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About a hundred guests, including the Hon. T. Y. Duncan, Messrs J. M'Pherson (Mayor of Oamaru), Duncan (representing the Railway Department), Lees, Hislop and Creagh (of Oamaru), Reese (of Christchurch), Douglas (of Taieri), B. B. Couston (of Dunedin), county councillors, and farmers, met at White Craig siding, and were conveyed over the new line to the lime kilns. At the kilns a banquet was held, and a number of toasts and speeches followed.
This is the first time in New Zealand that a lady has shewn the enterprise to construct a private railway, at very considerable cost, to develop an industry, and the public men who spoke at the function expressed the general admiration that was felt for Miss M'Donald's business capacities, the hope being voiced that the venture would prove a financial success.
The railway line connects with the main railway at White Craig siding, and is a mile and a-half in length. The permanent way is of the usual Government standard for branch lines.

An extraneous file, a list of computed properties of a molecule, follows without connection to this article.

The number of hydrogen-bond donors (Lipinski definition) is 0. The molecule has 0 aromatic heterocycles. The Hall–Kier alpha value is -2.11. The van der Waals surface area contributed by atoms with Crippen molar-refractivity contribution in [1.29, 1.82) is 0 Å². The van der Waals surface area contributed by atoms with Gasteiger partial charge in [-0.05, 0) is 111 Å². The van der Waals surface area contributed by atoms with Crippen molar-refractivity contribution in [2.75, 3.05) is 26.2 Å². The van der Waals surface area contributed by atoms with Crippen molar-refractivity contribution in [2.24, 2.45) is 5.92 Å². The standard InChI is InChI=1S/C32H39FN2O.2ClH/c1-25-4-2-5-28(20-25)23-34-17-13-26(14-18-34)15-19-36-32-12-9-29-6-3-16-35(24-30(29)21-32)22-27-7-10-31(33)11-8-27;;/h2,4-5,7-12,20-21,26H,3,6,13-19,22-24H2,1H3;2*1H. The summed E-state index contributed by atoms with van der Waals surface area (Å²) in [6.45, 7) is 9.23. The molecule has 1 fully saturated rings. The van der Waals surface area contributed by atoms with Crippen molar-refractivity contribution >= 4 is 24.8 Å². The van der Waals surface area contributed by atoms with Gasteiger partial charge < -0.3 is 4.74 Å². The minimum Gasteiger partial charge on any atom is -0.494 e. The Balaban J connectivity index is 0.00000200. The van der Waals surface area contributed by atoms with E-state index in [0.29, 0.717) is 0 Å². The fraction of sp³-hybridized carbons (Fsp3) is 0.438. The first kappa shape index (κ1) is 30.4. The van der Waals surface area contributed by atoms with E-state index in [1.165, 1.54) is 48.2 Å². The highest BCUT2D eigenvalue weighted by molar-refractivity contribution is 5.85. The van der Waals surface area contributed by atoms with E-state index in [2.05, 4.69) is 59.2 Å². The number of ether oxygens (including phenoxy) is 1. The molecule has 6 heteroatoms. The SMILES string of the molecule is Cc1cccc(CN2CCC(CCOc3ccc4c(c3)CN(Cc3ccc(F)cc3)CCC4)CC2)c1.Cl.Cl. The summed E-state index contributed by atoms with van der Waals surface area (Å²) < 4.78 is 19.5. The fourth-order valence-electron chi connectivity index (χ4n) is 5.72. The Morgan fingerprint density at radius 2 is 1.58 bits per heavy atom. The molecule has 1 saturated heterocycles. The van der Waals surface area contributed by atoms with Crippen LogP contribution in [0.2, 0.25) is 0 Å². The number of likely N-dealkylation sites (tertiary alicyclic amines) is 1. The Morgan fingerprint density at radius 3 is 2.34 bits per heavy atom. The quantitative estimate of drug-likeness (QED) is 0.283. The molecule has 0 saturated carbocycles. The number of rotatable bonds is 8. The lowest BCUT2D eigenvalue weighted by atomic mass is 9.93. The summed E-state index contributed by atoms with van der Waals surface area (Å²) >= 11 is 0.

The work of construction was carried out under the supervision of Mr B. B.Couston, C.E., of Dunedin.
• It is satisfactory to observe that there is a prospect that Arbor Day will be revived in this district as an occasion to be suitably observed in the public schools.
The Education Board readily acquiesced yesterday in the proposal which had already been favourably discussed by a meeting of head masters that the 9th August should be a day set apart in the local schools for the inculcation of some practical lesson connected with arboriculture.
It must have been a matter for rather general regret that the observance of Arbor Day, which was brought into vogue with considerable success some years ago as an incident of public school life in New Zealand, should have languished to the point of absolute abandonment.
Whatever may have been the reasons for this, evidence of a renewal of interest in an idea that has been shown capable of producing desirable results is at least a healthy sign. It is not necessary that any elaborate programme of tree-planting should be a feature of the observance of Arbor Day.
• Much money is made out of cast-off police uniforms. Quantities are bought by African trades and exported to various parts of the Dark Continent, where they are exchanged for palm oil, ivory, skins, and other merchandise.
It is by no means an uncommon sight to see a swarthy savage dressed in the uniform of a London policeman, and wearing the regulation helmet of the force. - ODT, 21.7.1911.